Cloud Workload Protection joins existing Cloud Infrastructure Entitlements Management, Cloud Security Posture Management and data security platform functionality to identify and remove risks across every part of an enterprise’s public cloud presence.
Today, Sonrai Security, which emerged from stealth a little over three years ago with a platform designed to reduce identity risk in the public cloud, has continued to build out that platform. The latest addition is its Cloud Workload Protection [CWPP] capability, which complements their Sonrai Dig platform’s existing Cloud Infrastructure Entitlements Management [CIEM], Cloud Security Posture Management [CSPM] and data security platform functionality.
Sonrai was formed by the same two founders, CEO Brendan Hannigan and CTO Sandy Bird, whose first major venture was Q1 Labs, which they sold to IBM in 2011 and became the foundation of IBM’s QRadar security division. They created Sonrai in response to a specific problem. Enterprise accounts in the public clouds had become so numerous and cumbersome that organizations often didn’t know what kinds of PII or other risky data was in them, let alone who had access to them. Sonrai’s cloud platform unearths, prioritizes and removes risks across every part of a customer’s public cloud. Their model ties together data and identity, and bridges SecOps and DevOps teams to give customers unique visibility into everything – including inventory, activity, identities, data and workloads – and to map every possible access path to data in their clouds.
“We‘ve had a great year and a half since we last spoke, with amazing growth in many large enterprises, because we unearth and prioritize threats they see in the cloud,” Hannigan told ChannelBuzz. “The team in Canada has doubled in size to over 100 people” – as cofounder Bird and the engineering team are based in Fredericton New Brunswick. “We also raised another 50 million in fundraising and brought in a new investor to help with global expansion in the UK and Singapore.”
We have this focus on helping customers remove risk with how they set up cloud platforms, permissions and rights in them, and how they access data in them,” Hannigan contined. “Those have been our three pillars. Now with CWPP, we have just added support for workloads, understanding access to data, privileges and rights, how the platforms are set up, and now capabilities around risks in the systems. It’s a long term part of our strategy.
Hannigan said that the addition of CWPP has become critical because of the growth of cloud-native application development and increasing customer demand for a Zero Trust mindset to protect them.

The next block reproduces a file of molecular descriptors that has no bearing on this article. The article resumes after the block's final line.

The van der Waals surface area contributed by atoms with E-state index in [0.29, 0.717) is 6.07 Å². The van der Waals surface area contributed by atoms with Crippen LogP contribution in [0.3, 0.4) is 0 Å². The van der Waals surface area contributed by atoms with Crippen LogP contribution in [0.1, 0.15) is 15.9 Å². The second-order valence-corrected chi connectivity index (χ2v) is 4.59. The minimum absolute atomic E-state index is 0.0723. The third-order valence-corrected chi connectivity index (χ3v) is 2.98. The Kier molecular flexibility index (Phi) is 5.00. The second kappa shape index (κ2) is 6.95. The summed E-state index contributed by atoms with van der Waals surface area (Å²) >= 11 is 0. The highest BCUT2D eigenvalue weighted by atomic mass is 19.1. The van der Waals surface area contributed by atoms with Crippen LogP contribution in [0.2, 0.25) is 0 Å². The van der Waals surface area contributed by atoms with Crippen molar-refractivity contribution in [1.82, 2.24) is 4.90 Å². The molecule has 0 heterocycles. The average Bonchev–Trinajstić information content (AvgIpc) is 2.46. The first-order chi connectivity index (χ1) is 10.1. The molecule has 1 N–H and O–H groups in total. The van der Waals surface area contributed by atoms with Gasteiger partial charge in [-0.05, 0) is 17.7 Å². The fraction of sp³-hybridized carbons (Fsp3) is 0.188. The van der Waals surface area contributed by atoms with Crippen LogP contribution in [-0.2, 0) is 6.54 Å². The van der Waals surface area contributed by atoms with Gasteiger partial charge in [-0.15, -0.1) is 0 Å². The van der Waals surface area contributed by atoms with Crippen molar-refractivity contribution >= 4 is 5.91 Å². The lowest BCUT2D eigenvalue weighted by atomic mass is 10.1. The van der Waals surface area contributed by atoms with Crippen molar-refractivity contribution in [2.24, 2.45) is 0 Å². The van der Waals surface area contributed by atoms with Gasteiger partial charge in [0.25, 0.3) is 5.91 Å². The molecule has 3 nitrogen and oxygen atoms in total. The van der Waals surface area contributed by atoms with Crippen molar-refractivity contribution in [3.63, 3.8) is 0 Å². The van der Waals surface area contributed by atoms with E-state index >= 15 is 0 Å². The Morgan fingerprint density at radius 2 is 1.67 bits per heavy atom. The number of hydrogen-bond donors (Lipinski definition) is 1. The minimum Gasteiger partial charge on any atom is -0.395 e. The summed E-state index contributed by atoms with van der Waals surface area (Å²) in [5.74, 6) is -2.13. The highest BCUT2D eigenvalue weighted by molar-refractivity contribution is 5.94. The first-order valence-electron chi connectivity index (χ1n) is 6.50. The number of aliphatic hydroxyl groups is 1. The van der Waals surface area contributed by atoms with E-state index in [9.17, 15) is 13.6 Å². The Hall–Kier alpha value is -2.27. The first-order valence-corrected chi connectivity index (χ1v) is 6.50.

“We now have a cloud security platform that adds workload security into one security platform,” he emphasized. “Having workload security by itself is not helpful. We help understand the posture of the workload, including PII and keys left on hosts and other risky things. We can prioritize these risks with risk amplifiers on the platform that connect everything else with cloud security, as part of a platform that understands access identity privileges and rights. We are talking tens of thousands of pieces of compute, with the ability to focus on the ones with must-fix vulnerabilities around access rights or identity privileges. And this is all done by adding the workload security in a beautifully integrated platform to inform customer of the remediation of these issues quickly.”
The new CWPP capabilities include those risk amplifiers on the platform that connect everything else with cloud security. They are uncovered by the Sonrai identity graph, which prioritizes vulnerabilities with access to critical data, with access to high privileges, or access to those exposed externally.
Another addition is the ability to drill down on specific vulnerabilities to fully understand ‘blast radius.’
“The blast radius is what virtual machines can be accessed if a vulnerability is exploited,” Hannigan said. “This lets us make sure that full remediation happens to the impacted workload.”
Sonrai’s existing capability to uncover PII and other risks has now been extended to endpoints and hosts for full workload security protection.
“We have mechanisms, learning modules and classifiers to find PII and other risky things, and we will also apply that classification capability to our hosts, to make sure there are no PII in the development environment,” Hannigan said. “It’s seamless because we do this already for other areas like object stores in the cloud. Now we do it on the endpoint too.
Team-based remediation workflows have also been established in the cloud.
“There are many different stakeholders, such as security teams, cloud teams, and there can be 40 different teams developing in workload services,” Hannigan indicated. “Customers can tailor security levels they want to achieve based on the teams involved and the importance of the workload.”
Hannigan said there are several significant implications here for channel partners.
“The partner can get a quick assessment of workloads which is totally agentless and seamless, with high priority items brought to their attention,” he noted. “It creates urgency for customers, is easy for the partner to show and deploy, and will make the customer want to act. We can get this solution up and delivering value in a commercial enterprise almost instantly, and the magic of these analytics is something customers will not have seen before.”